The Bottom Line Per ... Gregory Buoncontri

By Anna Maria Virzi Print this article Print

Pitney Bowes' Chief Information Officer on paring expenses.

Gregory Buoncontri joined Pitney Bowes, a manufacturer of postage meters and developer of mail and logistics software, after serving in a similar role at Novartis Pharmaceuticals, Sandoz Pharmaceuticals and industrial-technology company Asea Brown Boveri, Inc. At Pitney Bowes, he oversees an information technology department that includes 400 employees and a $118 million budget in the U.S., down by about 30% from two years ago.

Q: How did you make the information technology operations more efficient?

A: Everybody had their own IT organization, so we consolidated operations and got rid of duplication. We set very high performance standards for employees and moved out our weakest performers. We asked, "Where can four people do the work of six?" We also standardized technology. We had had nine help desks, and nine or 11 e-mail directories. So when you throw all that stuff away and make it one, the efficiencies come.

Q: How did you communicate these changes to employees?

A: People are worried about whether they have a job at the end of it all, and the answer is: "For one out of every three of you, no." I told them right up front: "If you look at our cost structure and operational size, we're spending too much. The value we are creating isn't there." You can't mince words. A hallmark of our IT organization is plain talk.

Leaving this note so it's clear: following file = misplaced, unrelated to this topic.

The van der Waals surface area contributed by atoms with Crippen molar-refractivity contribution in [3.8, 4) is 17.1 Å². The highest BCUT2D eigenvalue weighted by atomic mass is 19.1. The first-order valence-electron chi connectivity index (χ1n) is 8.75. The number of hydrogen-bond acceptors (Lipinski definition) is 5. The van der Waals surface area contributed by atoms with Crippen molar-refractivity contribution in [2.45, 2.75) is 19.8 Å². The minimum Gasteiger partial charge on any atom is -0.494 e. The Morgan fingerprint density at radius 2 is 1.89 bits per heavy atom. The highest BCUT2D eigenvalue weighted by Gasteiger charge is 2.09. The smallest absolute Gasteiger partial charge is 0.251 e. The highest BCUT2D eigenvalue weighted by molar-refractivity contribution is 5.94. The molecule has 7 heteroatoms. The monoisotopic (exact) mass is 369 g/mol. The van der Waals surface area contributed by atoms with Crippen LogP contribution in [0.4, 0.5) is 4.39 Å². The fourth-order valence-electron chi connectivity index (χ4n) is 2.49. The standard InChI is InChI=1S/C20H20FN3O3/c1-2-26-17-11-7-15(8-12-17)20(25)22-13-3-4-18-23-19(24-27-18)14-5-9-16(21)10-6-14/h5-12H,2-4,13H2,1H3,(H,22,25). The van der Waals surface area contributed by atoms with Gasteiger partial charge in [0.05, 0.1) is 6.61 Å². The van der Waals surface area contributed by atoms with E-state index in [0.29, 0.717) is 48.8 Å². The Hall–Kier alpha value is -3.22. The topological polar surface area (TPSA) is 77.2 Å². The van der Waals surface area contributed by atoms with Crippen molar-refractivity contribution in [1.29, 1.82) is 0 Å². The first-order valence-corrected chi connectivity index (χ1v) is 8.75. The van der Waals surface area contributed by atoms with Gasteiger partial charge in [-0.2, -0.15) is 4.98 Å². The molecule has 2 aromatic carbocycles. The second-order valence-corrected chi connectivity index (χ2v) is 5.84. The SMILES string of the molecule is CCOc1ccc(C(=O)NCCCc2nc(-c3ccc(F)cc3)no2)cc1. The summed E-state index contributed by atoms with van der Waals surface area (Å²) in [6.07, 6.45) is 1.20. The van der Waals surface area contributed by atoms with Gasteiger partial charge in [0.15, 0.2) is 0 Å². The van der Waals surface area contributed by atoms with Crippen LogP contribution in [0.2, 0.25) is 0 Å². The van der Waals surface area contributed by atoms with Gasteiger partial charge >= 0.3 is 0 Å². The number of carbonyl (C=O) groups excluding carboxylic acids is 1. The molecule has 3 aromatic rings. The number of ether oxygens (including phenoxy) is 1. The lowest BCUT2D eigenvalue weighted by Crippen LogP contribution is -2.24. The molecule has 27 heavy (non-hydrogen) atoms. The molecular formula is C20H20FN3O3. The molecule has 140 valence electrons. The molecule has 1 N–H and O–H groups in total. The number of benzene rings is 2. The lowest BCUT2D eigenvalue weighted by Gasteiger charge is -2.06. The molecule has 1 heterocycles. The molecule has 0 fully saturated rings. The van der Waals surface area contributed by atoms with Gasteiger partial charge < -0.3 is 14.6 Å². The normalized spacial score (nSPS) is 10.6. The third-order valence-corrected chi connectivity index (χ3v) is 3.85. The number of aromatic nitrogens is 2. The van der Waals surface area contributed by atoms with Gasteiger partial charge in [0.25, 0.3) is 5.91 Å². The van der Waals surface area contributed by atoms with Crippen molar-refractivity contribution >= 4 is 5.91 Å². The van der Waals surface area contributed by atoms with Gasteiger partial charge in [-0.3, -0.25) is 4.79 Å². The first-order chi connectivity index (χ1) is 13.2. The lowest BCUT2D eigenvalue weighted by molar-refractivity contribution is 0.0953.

Q: Pitney Bowes is not only a technology user, but it's a technology provider. What kind of savings have you seen by using your own products?

A: We use docSense, our electronic statement presentation product. We are saving several million bucks a year getting rid of paycheck stubs, and notifications that expense reports have been direct-deposited to the bank. We believe we have to use our own products. We call it eating our own dog food, or eating our own cooking.

Q: What big initiatives are you planning?

A: We're installing SAP-produced business technology products for our leasing business, including our repository of customer data on leased equipment, contract expirations, service and trade-up options. We're replacing our "order to cash" system to replace multiple ordering and billing systems, and we plan to install a new field maintenance system for dispatching 1,000 people to service and repair meters.

Q: What's your background in technology?

A: I don't have technical skills, and that's been deliberate. I have seen too many judgments made based on a person's bias for a particular tool. You need to know how it's used and applied. I have always thought of myself as a better businessperson than an IT person. I have always run IT organizations as profit centers so our customers see what it costs to provide the service.

This article was originally published on 2002-05-15
Executive Editor
Anna Maria was assistant managing editor Forbes.com. She held the posts of news editor and executive editor at Internet World magazine and was city editor and Washington correspondent for the Connecticut Post, a daily newspaper in Bridgeport. Anna Maria has a B.A. from the University of Rhode Island.
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